There has been an ongoing Bitcoin block size debate, and most recently a radical, old idea resurfaced: instead of increasing the block size from 1MB to 2,4 or 8MB, the protocol should be changed to accommodate 32MB blocks. This probably pissed off Bram Cohen.
Here’s why that’s not a radical idea: it’s how Satoshi Nakamoto, creator of Bitcoin, for a time had designed Bitcoin before settling on a 1MB transaction size — a decision which, perhaps, led to Bitcoin being christened “digital gold.”
Calls for large block sizes are not so uncommon: Gavin Andresen himself once did exactly this.
Some have even suggested a block size that changes based on transaction demand. So, perhaps, a third way in the not so distant future for the distributed software is a fluctuating block size from 1MB to 32MB, depending on how much demand is ongoing.
One good reason for a block size is so that one block doesn’t carry so much transaction volume that it becomes impossible for many clients to download on the Bitcoin network. It’s interesting to note that, it already takes a long time to download the blockchain on Bitcoin clients. In fact, some might recommend only running full clients on a computer dedicated to the Bitcoin blockchain.
The block size debate has been ongoing for several years, and as of late it has reached a fever pitch. The largest proponents of Bitcoin oftentimes push their agendas openly. Roger Ver, a leading Bitcoin investor, recently noted that, if Bitcoin refuses to scale and onboard more users, it is in danger of becoming another MySpace; that is, a failed project.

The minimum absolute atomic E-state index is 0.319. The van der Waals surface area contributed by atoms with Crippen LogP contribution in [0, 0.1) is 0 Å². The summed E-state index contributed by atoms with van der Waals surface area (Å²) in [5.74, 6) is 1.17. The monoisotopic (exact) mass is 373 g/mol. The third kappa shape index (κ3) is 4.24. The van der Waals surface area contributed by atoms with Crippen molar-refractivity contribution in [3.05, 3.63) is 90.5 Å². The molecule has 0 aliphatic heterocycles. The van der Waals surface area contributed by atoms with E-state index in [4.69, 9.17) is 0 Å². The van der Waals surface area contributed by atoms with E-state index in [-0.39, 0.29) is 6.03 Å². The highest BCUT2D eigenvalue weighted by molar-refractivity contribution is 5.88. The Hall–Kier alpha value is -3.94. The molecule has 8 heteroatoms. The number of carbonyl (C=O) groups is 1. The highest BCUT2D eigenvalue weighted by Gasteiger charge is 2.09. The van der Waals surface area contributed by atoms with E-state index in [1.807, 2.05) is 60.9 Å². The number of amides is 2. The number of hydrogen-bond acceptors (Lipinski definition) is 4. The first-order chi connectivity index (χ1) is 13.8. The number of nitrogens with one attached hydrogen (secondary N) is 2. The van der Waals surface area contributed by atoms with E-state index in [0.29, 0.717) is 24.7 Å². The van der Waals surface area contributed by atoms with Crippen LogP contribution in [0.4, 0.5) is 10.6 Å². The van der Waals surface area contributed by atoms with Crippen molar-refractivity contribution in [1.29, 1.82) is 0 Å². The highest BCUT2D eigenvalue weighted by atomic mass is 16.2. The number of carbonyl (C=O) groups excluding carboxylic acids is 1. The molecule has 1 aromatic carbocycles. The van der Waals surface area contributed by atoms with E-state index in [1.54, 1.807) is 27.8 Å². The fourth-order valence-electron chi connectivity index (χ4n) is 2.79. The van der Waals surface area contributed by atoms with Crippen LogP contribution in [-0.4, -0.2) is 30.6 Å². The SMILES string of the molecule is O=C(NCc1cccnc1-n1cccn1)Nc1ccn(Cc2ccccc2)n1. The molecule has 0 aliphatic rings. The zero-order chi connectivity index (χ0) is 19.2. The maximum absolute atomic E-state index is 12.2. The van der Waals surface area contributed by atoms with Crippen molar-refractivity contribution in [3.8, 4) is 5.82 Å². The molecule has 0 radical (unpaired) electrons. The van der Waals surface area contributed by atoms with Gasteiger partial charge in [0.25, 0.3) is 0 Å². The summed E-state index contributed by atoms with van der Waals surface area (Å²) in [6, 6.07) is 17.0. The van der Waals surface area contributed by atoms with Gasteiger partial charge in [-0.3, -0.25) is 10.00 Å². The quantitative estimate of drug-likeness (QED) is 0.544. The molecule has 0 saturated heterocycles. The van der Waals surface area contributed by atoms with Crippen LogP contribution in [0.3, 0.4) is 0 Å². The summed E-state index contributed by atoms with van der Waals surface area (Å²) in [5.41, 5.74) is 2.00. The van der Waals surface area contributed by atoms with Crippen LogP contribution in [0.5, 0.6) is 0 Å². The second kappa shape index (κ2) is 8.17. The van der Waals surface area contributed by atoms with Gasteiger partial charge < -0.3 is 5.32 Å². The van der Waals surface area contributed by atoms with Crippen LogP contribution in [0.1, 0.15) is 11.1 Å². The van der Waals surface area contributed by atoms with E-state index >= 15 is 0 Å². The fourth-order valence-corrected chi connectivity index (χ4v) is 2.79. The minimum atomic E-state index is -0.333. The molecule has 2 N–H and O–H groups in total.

This is misleading. There are major differences between social media websites and virtual cryptocurrencies. If bitcoin did not scale, there’s no doubt that demand for the currency would stay. To suggest otherwise is to do so without evidence.
The grave danger in scaling Bitcoin arises from the socio-economic realities of the coin. For one, many people have a great number of bitcoin. This certainly clouds their view and ability to speak objectively on the topic. The ability of monied people to sway public opinion is well understood, and it might be even easier in a Bitcoin universe where social media curates the information. That poses the second risk.
This could all result in events whereby unqualified individuals find themselves in the position to introduce new technology to the Bitcoin network not because of programming merits, but simply because of deep-pocketed marketing.
The calls will persist: 1, 2, 4, 8, 32MB blocks for the Bitcoin network. Perhaps how big the blocks are is not the main concern. The main concern might be the road traversed to increase the block size. What was sacrificed? How were opinions won? How informed are the thousands of Bitcoin participants who do not associate the digital currency with their identity, such as the usual suspects whose opinions are heard the loudest?
What do you think about 32MB blocks? Let us know in the comments below!
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